[How-To] Flush DNS Cache

If you are a developer who often has to test same application deployed on different servers, the various options you have are

1.) Modify your HOSTS file to point to a new IP. You can learn more about modifying HOSTS file by reading previous posts on HOSTS file ( Microsoft Windows: More fun with the HOSTS file and Block Websites of your choice without any Software)

2.) Modify the DNS Entry of your Website. This is useful if you have testers who are not technically savvy doing the testing. In such a scenario all you need to do is modify the DNS entry and the new IP is reflected as soon as the change happens.

However, if you are having issues with the DNS IP Resolution and if even after a change on your DNS Server, the new IP is not getting reflected, its time to Flush the DNS Cache. 

DNS Resolution of My Website is Cached? How can i Clear this Cache?

Follow the Steps below

1.) In your windows machine, open the command window by going through Start –>Run and type Cmd.

Initiate the command window

Image: Initiate the command window

2.) At the Command Prompt, type ipconfig /flushdns as shown below in the figure.

Flush out DNS Cache

Image: Flush out DNS Cache

3.) Your DNS Cache is now flushed. What this means is, that your computer will now make a new request to your DNS Server for getting the IP Address. 

The above listed trick lets you flush the DNS Cache from the local resolver of your computer. However, the DNS Entry might still be cached at the DNS Server.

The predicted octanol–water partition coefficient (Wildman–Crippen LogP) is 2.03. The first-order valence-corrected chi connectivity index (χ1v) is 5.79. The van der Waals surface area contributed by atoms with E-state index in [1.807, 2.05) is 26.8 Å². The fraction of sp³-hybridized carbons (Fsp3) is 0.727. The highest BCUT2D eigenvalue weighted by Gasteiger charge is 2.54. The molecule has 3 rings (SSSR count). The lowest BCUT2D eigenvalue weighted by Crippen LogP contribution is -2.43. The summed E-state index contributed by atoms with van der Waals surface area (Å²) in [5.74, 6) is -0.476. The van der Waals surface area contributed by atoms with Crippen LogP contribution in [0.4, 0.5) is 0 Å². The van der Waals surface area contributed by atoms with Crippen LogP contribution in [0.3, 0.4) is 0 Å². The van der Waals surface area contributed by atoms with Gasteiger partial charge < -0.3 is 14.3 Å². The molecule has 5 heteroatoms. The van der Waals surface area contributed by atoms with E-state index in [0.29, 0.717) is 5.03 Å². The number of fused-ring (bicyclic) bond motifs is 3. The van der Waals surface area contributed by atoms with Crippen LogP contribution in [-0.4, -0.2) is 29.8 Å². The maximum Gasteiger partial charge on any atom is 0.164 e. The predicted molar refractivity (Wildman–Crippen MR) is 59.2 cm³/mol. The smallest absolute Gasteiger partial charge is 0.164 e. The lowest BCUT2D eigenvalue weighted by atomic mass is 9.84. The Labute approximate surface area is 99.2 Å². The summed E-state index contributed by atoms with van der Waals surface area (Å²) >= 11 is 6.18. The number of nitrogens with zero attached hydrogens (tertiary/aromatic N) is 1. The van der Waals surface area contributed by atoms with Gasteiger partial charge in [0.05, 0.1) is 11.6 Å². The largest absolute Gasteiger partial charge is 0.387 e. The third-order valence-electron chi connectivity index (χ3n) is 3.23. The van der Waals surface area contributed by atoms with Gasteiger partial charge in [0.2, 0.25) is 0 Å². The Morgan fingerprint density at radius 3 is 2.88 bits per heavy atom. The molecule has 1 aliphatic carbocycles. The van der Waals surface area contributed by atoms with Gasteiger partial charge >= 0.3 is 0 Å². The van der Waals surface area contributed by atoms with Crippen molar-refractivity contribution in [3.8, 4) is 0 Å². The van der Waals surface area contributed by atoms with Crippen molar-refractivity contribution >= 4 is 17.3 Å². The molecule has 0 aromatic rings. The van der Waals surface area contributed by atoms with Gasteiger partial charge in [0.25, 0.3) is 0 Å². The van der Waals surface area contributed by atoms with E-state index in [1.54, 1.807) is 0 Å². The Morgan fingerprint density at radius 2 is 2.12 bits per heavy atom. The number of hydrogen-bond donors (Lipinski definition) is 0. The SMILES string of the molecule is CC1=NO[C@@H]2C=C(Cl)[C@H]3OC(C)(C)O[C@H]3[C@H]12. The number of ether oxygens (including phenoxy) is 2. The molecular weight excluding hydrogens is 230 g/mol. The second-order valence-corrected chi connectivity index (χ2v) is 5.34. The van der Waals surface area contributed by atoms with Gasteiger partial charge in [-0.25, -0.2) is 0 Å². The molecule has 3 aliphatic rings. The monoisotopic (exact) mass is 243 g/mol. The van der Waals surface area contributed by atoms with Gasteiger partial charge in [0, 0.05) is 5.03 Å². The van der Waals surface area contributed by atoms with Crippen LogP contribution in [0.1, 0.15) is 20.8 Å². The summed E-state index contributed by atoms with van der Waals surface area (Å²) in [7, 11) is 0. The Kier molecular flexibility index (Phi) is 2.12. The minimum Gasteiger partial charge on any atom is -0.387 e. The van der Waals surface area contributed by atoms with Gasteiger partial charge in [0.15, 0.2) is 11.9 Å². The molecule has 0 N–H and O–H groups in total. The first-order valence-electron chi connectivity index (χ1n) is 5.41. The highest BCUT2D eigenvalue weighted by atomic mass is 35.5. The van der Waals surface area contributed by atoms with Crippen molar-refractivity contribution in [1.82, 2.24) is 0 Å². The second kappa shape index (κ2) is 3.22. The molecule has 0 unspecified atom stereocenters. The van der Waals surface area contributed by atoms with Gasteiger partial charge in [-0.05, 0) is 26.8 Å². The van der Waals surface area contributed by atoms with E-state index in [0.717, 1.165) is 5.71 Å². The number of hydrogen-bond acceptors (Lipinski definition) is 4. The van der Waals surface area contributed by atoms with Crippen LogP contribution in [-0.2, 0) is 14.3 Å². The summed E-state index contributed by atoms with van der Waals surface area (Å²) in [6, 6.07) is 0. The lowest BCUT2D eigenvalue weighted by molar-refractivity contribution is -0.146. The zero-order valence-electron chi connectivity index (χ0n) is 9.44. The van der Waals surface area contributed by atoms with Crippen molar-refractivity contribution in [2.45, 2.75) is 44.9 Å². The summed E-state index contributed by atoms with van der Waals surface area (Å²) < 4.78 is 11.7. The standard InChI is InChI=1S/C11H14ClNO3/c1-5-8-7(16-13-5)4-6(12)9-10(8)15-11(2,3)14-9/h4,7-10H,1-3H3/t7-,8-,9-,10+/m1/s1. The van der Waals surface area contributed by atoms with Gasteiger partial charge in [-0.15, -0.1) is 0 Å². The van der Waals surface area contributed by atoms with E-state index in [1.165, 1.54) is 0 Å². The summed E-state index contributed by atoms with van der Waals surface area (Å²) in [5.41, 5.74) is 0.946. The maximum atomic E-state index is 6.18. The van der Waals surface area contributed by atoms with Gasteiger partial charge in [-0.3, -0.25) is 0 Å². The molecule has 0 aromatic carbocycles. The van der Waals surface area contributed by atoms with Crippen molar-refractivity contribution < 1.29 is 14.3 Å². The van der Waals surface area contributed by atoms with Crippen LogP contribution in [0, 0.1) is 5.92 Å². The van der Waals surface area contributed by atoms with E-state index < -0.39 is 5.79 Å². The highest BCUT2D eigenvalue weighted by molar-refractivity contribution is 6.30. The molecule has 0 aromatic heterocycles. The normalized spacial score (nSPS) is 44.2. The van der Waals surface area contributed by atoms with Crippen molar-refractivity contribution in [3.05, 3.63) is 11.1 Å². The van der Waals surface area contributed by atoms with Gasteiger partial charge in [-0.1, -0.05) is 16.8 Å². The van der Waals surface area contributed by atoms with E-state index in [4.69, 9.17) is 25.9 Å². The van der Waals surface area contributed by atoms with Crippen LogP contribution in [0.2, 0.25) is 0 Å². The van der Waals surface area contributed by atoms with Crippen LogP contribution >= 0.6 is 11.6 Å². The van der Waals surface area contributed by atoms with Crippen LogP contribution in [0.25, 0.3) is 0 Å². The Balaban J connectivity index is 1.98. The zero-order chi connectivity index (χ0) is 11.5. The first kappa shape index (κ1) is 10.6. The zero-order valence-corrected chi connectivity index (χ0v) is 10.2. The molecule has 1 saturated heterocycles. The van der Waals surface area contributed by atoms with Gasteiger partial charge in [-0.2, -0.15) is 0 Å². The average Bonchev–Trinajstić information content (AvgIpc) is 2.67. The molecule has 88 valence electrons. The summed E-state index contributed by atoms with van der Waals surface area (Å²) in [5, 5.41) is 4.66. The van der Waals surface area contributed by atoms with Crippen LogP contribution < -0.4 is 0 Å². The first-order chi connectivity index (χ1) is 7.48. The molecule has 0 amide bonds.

How Can i Stop the Local DNS Resolver from Caching at All?

Yes. If you make frequent changes to your IP Address and would like to keep the DNS Cache Resolver away from Caching the entries, you can stop the service by typing net stop dnscache at the command prompt.

In order to start the service again, type net start dnscache.

Starting and Stopping the DNS Local Resolver Caching.

Image: Starting and Stopping the DNS Local Resolver Caching.

You can even tweak Windows Registry to modify the DNS Caching behaviour

You can modify the behavior of the Microsoft Windows DNS caching algorithm by setting two registry entries in the

HKEY_LOCAL_MACHINE\SYSTEM\CurrentControlSet\Services\Dnscache\Parameters registry key.

The MaxCacheTtl represents the maximum time that the results of a DNS lookup will be cached. The default value is 86,400 seconds. If you set this value to 1, DNS entries will only be cashed for a single second. MaxCacheTtl needs to be a new DWORD.

MaxNegativeCacheTtl represents the maximim time that the results of a failed DNS lookup will be cached. The default value is 900 seconds. If you set this value to 0, failed DNS lookups will not be cached. MaxNegativeCacheTtl needs to be a new DWORD.

How Do I Flush DNS Cache in Linux?

In Linux, DNS Cache is managed by a service called nscd. To restart the nscd daemon, use the command `/etc/init.d/nscd restart`.

 

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